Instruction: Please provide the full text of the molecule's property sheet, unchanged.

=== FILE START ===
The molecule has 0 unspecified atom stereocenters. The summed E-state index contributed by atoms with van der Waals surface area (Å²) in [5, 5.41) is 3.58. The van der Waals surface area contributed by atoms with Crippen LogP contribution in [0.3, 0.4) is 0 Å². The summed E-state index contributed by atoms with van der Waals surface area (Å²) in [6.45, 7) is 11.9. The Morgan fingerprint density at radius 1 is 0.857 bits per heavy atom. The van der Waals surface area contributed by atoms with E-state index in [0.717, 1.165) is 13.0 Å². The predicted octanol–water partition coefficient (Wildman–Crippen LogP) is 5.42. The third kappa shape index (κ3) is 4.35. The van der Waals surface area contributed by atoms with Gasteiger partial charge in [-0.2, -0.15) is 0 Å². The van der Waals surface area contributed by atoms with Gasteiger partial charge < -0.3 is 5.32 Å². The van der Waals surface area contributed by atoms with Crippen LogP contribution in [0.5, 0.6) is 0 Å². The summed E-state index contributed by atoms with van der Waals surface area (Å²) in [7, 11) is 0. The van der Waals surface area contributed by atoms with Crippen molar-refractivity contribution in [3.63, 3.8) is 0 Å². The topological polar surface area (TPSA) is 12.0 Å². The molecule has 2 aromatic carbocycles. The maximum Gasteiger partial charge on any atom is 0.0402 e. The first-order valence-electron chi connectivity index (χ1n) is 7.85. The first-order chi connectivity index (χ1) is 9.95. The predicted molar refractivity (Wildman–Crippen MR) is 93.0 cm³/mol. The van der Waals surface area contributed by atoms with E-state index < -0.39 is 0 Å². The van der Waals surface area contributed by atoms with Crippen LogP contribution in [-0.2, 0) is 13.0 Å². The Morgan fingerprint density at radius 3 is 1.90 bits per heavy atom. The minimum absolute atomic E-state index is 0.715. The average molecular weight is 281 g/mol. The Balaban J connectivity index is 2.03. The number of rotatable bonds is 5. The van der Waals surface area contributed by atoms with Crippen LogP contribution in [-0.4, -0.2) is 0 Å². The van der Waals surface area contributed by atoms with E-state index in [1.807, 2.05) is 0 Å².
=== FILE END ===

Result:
The molecule has 0 unspecified atom stereocenters. The summed E-state index contributed by atoms with van der Waals surface area (Å²) in [5, 5.41) is 3.58. The van der Waals surface area contributed by atoms with Crippen LogP contribution in [0.3, 0.4) is 0 Å². The summed E-state index contributed by atoms with van der Waals surface area (Å²) in [6.45, 7) is 11.9. The Morgan fingerprint density at radius 1 is 0.857 bits per heavy atom. The van der Waals surface area contributed by atoms with E-state index in [0.717, 1.165) is 13.0 Å². The predicted octanol–water partition coefficient (Wildman–Crippen LogP) is 5.42. The third kappa shape index (κ3) is 4.35. The van der Waals surface area contributed by atoms with Gasteiger partial charge in [-0.2, -0.15) is 0 Å². The van der Waals surface area contributed by atoms with Gasteiger partial charge < -0.3 is 5.32 Å². The van der Waals surface area contributed by atoms with Crippen LogP contribution in [0.5, 0.6) is 0 Å². The summed E-state index contributed by atoms with van der Waals surface area (Å²) in [7, 11) is 0. The van der Waals surface area contributed by atoms with Crippen molar-refractivity contribution in [3.63, 3.8) is 0 Å². The topological polar surface area (TPSA) is 12.0 Å². The molecule has 2 aromatic carbocycles. The maximum Gasteiger partial charge on any atom is 0.0402 e. The first-order valence-electron chi connectivity index (χ1n) is 7.85. The first-order chi connectivity index (χ1) is 9.95. The predicted molar refractivity (Wildman–Crippen MR) is 93.0 cm³/mol. The van der Waals surface area contributed by atoms with E-state index < -0.39 is 0 Å². The van der Waals surface area contributed by atoms with Crippen LogP contribution in [-0.2, 0) is 13.0 Å². The Morgan fingerprint density at radius 3 is 1.90 bits per heavy atom. The minimum absolute atomic E-state index is 0.715. The average molecular weight is 281 g/mol. The Balaban J connectivity index is 2.03. The number of rotatable bonds is 5. The van der Waals surface area contributed by atoms with Crippen LogP contribution in [-0.4, -0.2) is 0 Å². The van der Waals surface area contributed by atoms with E-state index in [1.807, 2.05) is 0 Å².